Mobilizing proper skills training for the younger generation will help build up their passion and interest. as a result, they can become a powerful partner in solving problems, creating jobs, and leading the change.
Investing in skills can contribute to structural transformation and economic growth by increasing employability, labor productivity, and producing a new generation of skilled workforce that can play a key role in attracting foreign direct investment.
Somalia’s current situation and future migration patterns point to the need for more open education and capacity building initiatives that leads to better jobs and brings the necessary technological innovation to Somalia’s key productive sectors such as agriculture, fisheries, livestock and energy.
More importantly, as the link between finance and technology has grown so strong in Somalia and considering how mobile money services such as (EVC, ZAAD, EDAHAB) contributed positively to the economy of the country, fintech is likely going to be a game-changer as it provides lots of opportunities for investment and development, thus investment in Fintech skills should be prioritized to reap the long-term benefits of these skills. Hence, skill development partnerships between the private sector, government and academic institutions are required to ensure that education and skills meet the demand of the local labor markets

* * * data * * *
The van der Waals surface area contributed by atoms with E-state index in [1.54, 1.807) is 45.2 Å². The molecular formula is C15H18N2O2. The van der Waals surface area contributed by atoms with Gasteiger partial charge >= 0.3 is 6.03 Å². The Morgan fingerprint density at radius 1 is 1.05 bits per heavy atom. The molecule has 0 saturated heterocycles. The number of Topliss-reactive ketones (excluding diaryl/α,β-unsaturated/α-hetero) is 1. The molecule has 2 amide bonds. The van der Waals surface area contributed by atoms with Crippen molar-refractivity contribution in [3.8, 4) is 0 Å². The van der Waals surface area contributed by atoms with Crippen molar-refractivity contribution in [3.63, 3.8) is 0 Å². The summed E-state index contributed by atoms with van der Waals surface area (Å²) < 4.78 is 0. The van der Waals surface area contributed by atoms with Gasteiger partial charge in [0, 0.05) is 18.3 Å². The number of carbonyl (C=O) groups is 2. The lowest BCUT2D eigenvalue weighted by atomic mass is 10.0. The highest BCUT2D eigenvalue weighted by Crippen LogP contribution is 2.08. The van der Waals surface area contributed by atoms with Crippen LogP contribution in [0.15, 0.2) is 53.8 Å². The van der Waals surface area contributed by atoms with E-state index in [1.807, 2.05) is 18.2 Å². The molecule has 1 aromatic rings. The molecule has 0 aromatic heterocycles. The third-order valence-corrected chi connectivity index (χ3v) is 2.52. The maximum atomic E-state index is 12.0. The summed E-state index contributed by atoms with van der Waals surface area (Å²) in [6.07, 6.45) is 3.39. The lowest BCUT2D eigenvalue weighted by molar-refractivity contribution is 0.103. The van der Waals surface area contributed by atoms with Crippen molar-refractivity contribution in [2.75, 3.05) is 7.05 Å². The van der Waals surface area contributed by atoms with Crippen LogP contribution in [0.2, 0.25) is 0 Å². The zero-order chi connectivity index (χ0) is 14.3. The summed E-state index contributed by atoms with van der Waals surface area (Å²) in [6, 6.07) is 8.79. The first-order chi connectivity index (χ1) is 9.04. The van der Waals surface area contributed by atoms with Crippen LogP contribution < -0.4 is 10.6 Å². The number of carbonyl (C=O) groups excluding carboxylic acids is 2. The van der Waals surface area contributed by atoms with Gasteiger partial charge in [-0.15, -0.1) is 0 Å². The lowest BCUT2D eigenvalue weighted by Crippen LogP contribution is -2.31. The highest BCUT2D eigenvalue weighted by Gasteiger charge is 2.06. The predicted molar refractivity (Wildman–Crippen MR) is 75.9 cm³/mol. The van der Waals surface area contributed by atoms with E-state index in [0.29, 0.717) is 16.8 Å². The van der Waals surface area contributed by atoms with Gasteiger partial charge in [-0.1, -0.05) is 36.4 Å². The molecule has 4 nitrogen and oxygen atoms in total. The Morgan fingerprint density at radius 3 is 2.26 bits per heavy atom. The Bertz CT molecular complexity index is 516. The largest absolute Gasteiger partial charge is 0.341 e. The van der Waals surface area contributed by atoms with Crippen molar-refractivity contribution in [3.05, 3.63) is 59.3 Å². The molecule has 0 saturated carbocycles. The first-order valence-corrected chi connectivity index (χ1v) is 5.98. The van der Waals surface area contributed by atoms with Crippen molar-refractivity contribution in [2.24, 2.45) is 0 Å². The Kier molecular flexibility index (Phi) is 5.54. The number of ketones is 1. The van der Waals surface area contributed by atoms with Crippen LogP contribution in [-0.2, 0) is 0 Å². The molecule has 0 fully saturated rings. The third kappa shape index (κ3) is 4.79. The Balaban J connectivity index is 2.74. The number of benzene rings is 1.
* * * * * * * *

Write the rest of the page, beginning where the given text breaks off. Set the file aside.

As most of the Somali universities offer educational programs that focus on theoretical fields, leaving their graduates unable to compete in the job market, it is time for education providers to introduce technical and vocational education, as well as training programs that respond to the needs of the labor market, ultimately allowing the youth to seek better-paying jobs, while also prioritizing critical thinking and problem-solving skills in their social and art faculties.
Most of the Somali youth lose interest in seeking higher education opportunities within the country because of the limited available faculties, thus vocational schools will be an alternative for those intending to pursue demanding skills. It also improves the individual chance of employability and reduces the mismatch between the job demand in the market and the supply of skilled manpower.
As governments, private sector and education providers play an important role in changing the status quo by making strategic decisions, they should join forces by designing and implementing effective policies that can revolutionize the skill development in Somalia which will ultimately shape the future of our nation. In addition, investing in the skills of young people can empower them to be advocates for sustainable change.
Mohsen Aylawe : Author
Managing Director @Alkowther General trading company /Entrepreneur
Contact Mohsen: Mohsenaylawe@gmail.Com